Wednesday, May 30, 2018

Welcome to the Blue, Dennis Santana!

Originally signed as a 17-year old shortstop out of the Dominican Republic, Dennis Santana is now poised to make his Major League debut in a Dodger uniform as a pitcher soon. Per his own tweet, he was called at midnight and told to jump on a plane to Los Angeles. He's a big leaguer now! Per a Dodger press release:
The Los Angeles Dodgers today placed right-handed pitcher Kenta Maeda on the 10-day disabled list with a right hip strain and recalled right-handed pitcher Dennis Santana (#77) from Triple-A Oklahoma City.
Santana, 22, who will make his first appearance on a Major League roster, has split the season between Double-A Tulsa and Triple-A OKC, going 1-3 with a 2.54 ERA (14 ER/49.2 IP) and held hitters to a .196 average in a combined 10 starts. He has struck out a combined 65 batters against just 16 walks in 49.2 innings, while posting a 1.05 WHIP. The Dominican Republic native started the year with the Drillers, going 0-2 with a 2.56 ERA (11 ER/38.2 IP) and struck out 51 batters against 14 walks, while limiting the opposition to a .183 average in eight starts. Santana was promoted to the OKC Dodgers on May 18 and made his Triple-A debut the next day with a start against Nashville, allowing just three hits over 6.0 scoreless innings and striking out 11 without issuing a walk to record the win. In two starts with Oklahoma City, he has gone 1-1 with a 2.45 ERA (3 ER/11.0 IP) and has punched out 14 against two walks.
It's unfortunate that he's coming to town because of Maeda's injury. Nevertheless, it'll be fun to see what the kid can do. BTW, Doug Padilla provided some personal information on twitter about Santana that I found funny:
As for his role with the team right now, I suspect he'll be coming out of the bullpen (especially considering the workload the bullpen has experienced of late). Per a Baseball Prospectus scouting report:
Mechanics -- Long 6-foot-2, heavier than listed 160, body's a little soft, but has some elasticity, loose movement; full wind; deep arm action, spine tilt towards center, uphill arm path, slingshot action, significant extension to three-quarter slot; delivery re-worked to open hips more, get more on-line and downhill, had landed closed and inverted with significant crossfire around front side, now still mildly closed, much more north-south; lower half doesn't finish, lands stiff and firm, cuts off, finishes square, loose recoil on deceleration; can run on him, deliberate first move, 1.33-1.51; low-fi, stays consistent, keeps his focus.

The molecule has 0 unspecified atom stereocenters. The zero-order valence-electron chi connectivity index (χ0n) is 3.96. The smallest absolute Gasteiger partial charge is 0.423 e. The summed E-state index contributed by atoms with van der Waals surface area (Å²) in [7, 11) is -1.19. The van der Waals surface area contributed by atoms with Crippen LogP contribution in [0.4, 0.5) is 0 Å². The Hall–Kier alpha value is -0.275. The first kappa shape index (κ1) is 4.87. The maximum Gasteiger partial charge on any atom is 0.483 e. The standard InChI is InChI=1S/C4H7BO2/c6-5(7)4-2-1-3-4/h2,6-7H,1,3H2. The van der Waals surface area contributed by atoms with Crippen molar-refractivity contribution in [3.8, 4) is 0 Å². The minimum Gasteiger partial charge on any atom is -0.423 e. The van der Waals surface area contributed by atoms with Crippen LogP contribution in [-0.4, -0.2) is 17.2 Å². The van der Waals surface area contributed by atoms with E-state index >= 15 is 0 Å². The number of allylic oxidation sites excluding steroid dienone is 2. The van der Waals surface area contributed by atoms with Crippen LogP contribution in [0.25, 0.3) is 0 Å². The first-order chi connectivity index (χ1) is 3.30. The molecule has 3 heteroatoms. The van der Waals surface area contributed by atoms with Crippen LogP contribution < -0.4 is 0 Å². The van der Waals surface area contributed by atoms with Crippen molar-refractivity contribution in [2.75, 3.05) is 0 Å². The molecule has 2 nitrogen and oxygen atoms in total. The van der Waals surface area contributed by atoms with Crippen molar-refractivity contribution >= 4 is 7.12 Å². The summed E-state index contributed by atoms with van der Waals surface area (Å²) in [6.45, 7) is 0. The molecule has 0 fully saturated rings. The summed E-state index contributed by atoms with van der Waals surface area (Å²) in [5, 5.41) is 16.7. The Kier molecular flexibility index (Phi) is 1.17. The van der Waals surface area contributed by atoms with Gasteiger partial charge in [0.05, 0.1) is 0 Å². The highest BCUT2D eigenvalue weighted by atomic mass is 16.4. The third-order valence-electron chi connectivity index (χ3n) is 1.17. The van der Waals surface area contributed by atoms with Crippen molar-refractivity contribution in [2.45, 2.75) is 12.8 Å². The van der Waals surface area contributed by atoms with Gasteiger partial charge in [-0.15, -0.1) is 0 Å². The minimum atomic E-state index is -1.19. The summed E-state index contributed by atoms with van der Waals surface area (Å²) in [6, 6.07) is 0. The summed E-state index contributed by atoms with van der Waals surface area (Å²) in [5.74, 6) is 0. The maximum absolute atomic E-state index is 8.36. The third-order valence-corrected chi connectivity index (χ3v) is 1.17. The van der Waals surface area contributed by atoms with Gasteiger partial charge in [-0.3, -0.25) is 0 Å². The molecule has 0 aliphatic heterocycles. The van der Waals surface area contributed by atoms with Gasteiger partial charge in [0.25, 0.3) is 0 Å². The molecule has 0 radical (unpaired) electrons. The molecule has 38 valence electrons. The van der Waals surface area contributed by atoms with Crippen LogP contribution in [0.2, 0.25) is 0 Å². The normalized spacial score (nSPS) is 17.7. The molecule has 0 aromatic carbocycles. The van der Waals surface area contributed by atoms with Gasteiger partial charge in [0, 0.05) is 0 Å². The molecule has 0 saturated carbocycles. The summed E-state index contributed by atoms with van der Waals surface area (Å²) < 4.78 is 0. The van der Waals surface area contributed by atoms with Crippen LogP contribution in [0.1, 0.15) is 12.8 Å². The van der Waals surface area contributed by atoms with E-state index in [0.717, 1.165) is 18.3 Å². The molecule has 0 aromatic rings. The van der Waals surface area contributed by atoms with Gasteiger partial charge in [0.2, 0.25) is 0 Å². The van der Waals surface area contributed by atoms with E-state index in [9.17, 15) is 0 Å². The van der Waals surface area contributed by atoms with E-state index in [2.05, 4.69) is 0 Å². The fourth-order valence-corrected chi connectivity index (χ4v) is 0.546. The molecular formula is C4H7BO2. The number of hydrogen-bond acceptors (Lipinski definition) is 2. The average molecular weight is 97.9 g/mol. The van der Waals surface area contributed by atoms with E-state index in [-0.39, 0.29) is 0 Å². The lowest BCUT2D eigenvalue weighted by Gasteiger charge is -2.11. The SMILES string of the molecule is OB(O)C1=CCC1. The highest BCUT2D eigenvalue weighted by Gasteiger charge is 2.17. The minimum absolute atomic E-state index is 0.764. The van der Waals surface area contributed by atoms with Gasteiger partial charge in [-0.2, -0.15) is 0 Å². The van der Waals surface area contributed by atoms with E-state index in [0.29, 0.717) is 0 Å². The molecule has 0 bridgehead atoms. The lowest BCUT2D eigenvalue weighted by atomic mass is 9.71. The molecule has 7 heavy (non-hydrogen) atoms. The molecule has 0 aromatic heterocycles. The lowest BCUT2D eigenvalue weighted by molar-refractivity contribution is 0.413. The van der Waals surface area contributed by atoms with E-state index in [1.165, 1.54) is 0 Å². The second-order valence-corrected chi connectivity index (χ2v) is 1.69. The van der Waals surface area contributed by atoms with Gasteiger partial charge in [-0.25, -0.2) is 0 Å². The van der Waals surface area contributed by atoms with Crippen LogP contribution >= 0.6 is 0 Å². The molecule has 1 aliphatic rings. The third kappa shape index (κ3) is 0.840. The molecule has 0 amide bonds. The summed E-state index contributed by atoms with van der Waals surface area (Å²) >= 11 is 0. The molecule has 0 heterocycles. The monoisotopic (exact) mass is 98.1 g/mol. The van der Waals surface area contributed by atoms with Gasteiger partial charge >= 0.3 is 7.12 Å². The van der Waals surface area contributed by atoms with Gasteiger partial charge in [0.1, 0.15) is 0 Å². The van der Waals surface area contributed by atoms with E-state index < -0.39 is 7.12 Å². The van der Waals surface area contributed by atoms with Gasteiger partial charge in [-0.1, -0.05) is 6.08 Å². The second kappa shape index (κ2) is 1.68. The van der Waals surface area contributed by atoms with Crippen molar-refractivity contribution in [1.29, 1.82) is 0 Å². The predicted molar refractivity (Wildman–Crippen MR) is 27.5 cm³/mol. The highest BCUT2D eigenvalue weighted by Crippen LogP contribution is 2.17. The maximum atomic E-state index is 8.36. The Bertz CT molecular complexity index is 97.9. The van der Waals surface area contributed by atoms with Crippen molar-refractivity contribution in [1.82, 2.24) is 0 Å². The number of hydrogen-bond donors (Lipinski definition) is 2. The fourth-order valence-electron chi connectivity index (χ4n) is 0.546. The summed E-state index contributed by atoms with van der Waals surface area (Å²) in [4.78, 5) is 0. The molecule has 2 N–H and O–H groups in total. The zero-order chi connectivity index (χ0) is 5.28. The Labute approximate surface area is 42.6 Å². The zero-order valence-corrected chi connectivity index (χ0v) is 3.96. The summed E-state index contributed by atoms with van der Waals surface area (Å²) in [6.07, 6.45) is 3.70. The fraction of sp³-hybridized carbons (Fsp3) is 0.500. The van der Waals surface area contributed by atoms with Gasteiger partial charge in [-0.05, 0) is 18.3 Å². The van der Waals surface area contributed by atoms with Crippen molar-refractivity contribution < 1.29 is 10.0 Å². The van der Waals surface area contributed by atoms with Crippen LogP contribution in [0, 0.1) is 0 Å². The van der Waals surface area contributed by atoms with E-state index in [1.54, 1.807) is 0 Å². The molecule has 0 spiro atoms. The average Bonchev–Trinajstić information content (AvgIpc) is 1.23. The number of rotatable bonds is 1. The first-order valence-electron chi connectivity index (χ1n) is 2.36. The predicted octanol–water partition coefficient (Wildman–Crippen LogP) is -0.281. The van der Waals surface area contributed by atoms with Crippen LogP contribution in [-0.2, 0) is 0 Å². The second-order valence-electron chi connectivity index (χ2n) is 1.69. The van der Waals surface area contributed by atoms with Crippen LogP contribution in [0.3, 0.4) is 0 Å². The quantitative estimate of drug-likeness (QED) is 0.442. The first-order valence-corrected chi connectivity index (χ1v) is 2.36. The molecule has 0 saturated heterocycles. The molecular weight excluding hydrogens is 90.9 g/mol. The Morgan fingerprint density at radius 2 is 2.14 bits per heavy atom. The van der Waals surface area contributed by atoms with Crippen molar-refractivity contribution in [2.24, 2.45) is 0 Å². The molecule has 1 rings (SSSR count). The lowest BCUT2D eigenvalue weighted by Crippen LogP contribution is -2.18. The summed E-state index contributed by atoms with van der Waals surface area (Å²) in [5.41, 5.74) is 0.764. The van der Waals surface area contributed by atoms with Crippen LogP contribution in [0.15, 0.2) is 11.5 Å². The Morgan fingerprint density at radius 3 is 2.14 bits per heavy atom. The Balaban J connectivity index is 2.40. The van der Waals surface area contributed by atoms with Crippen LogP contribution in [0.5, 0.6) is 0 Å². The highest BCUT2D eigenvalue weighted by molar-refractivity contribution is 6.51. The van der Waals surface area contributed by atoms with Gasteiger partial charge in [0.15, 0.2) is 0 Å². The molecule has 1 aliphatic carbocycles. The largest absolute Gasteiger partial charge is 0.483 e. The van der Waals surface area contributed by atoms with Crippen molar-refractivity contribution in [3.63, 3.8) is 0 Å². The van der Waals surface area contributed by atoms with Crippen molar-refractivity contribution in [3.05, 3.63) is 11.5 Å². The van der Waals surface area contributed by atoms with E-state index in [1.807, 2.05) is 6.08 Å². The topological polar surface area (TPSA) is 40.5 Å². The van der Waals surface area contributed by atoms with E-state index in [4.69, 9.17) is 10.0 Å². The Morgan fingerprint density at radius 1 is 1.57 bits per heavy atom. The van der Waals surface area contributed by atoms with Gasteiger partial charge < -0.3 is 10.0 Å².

Fastball -- Flashed 94-96 (t97) first couple innings of the season, has settled down to 92-95; sink, above-average 2-seam run, works the low-and-away corner with it to lefties, lots of grounders, elevates more to righties, attacks the hands; command can get loose, solid-average control projection. 
Overall -- Santana has a solid, moving fastball with some velo that can play against right- and left-handed hitters, and there are two workable secondaries. He still throws like a position player and generates a tough pick-up with good raw stuff. Command and consistency may take some time in the high minors, but the frame looks to be pretty durable and it's not a high-stress delivery. There's a non-zero chance this guy starts some games in the big leagues. I like him as a reliable bullpen arm who can swing, with some leverage opportunity if the velo ticks up as it has previously flashed with adrenaline.
David Hood at True Blue LA adds more:
Santana will flash a real plus slider that isn’t quite in the realm of Buehler or Yadier Alvarez’s versions but generates plenty of swing and miss in its own right. He can play with the shape and speed of the pitch, sometimes appearing to have 11-5 curve shape. The slider is less consistent than the sinker, as he will lose command and shape when fatigued and dropping his arm slot too low. 
Santana will throw a changeup that is effective from his slot with plus fade. He generally doesn’t need the pitch given the life on the other two offerings, but increasing the use of the pitch during 2018 should prepare him for the eventual jump to the major leagues.
Oh... And he values his breathing. Per JP Hoornstra at the OC Register:
Asked what he spent the year working on, Santana said “breathing.” 
“If I don’t breathe right, then the ball starts going everywhere,” he explained through an interpreter. “There’s a difference between a pitcher and a thrower. A thrower can just throw anywhere. The pitcher is the one who can find his location, hit his spots. That’s the biggest difference. That’s where I try to focus.”
Santana already has a robust twitter following. Check him out here: @DennisSantanaRD.

In honor of his ascension to the ranks of a Major League pro I made a couple of fantasy Baseball cards of him that you can see at the top of this post.

* Please follow on twitter @ernestreyes *
* Dodgers Blue Heaven home page *

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